The list of elements that have a role in the composition of your photography is quite long: lines, patterns, symmetry, texture, depth of field, color… yes! Color! Have you ever considered a color like a composition element? If your answer is not, keep reading because I will give you some information that might change the way you approach color in your photography.

Colors and emotions

Colors are generally associated with certain emotions.

Red: Passion, intensity, power, strength and attention

Red roses have always been synonyms of passion and love.

Orange: enthusiasm, joy, optimism, creativity


Yellow: energy, intellect, happiness


The 3 previous colors (red, orange and yellow) are also known as warm colors. They are exciting colors. They give a feeling of high energy.

Green: nature, tranquility, freshness, harmony, fertility


Blue: calmness, peace, responsibility, confidence, trust

This photo is from The International Airport of Korea. The blue tones give a feeling of peacefulness even when the place was quite busy at that time.

Purple: royalty, extravagance, luxury, mystery

You can find purple also in nature.

The 3 previous colors (green, blue and purple) are also known as cold colors. They are considered relaxing colors. They give a feeling of calmness.

Sydney’s Opera Building is completely white, giving a sense of perfection in its shapes.

Black: elegance, formality, power, sexy, mystery

Black cats are considered mysterious animals.

Brown: stability, structure, support

Brown can give to your composition an extra sense of security.

The 3 previous colors (white, black and brown) are also known as neutral colors and they are usually great as backgrounds.

Subjective interpretation of colors

Although there are general interpretations of colors, as individual with different social background and experiences, we perceive them in different ways. I mean, there is a subjective aspect in color interpretation. The feelings a color awakes in you might be different than mines. It is for that reason that we have personal preferences for certain colors. I can give you an example of a personal interpretation of colors. According to the list, purple symbolizes royalty, wisdom, and luxury. For my mom, this color means fear because when she was a little girl she was terrorized for some religious parade in which people was wearing purple clothes. She had a life experience that completely shaped her relation with the purple color to the point that nothing at home was in this color (or any of its shades). You can probably find examples like this one in your own life.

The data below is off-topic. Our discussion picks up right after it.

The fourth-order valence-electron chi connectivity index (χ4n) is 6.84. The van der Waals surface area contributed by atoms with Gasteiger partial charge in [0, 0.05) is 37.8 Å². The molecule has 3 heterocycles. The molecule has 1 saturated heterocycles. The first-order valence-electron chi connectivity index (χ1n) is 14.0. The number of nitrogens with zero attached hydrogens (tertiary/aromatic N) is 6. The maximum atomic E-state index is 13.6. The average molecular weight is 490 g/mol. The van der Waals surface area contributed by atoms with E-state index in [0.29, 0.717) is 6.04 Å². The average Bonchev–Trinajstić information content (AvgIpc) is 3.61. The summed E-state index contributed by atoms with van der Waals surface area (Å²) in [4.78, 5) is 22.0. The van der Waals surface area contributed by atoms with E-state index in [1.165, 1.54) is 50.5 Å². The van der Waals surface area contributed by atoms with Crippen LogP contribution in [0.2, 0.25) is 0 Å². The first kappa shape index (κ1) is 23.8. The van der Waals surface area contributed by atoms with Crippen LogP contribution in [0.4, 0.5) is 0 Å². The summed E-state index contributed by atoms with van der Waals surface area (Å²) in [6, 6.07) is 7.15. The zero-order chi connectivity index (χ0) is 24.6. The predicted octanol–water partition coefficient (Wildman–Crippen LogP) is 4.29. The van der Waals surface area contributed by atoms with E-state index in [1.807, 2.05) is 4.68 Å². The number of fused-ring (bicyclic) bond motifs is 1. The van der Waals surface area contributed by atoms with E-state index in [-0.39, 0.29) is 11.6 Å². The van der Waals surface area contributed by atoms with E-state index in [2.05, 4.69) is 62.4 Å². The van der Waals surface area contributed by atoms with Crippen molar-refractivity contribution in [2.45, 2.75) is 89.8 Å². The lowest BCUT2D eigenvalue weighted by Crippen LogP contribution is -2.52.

The strong negative connotation that my mom has with the purple colors makes her dislike even the flowers in this color.

Color in your photo composition

In the moment you are composing your photo, you can stop one moment and think if you can include colors that will contribute to your composition. What do you want to say with your photo? Do you want your image to have a general feeling of balance and calmness? Then you might consider to include mostly cold colors such as green and blues and avoid as much as possible elements in warm colors.

The green table and blue cup give a feeling of calm and even a bit of coolness to this coffee. If the cup would have been red and the table orange, things would have had quite a different feeling.

If you want something more energetic, you should consider to include warm colors.

Golden hour is a perfect time to get warm images.

You can also mix warm and cold colors to get a combined feeling of warm and freshness


Change the color mood of your images in Lightroom

You can also play with the color of your photos in post processing using for example Lightroom. To do that, it is better that you shoot your photos in RAW. This photo format will give you more flexibility in the editing for changing colors.

There are different ways you can change the colors of your images. Today I am going to focus on a really straightforward one: playing with the Temperature slider. This technique will help you to get familiar with colors and moods. Once you master this one, you can get into other ways to do it, such as adding color filters or by using the split tone sliders.

You will find the temperature slider in the Develop module, in the Basic adjustments. Moving the slide to the left you decrease the temperature of your colors, meaning that you make them cooler. If you move it to the right, you increase the temperature, adding warm to your photo.

The original color temperature of this image was 4650.


You can get warmer tones by moving the temperature slider to the right. In this particular image, a value of 7119 worked pretty well.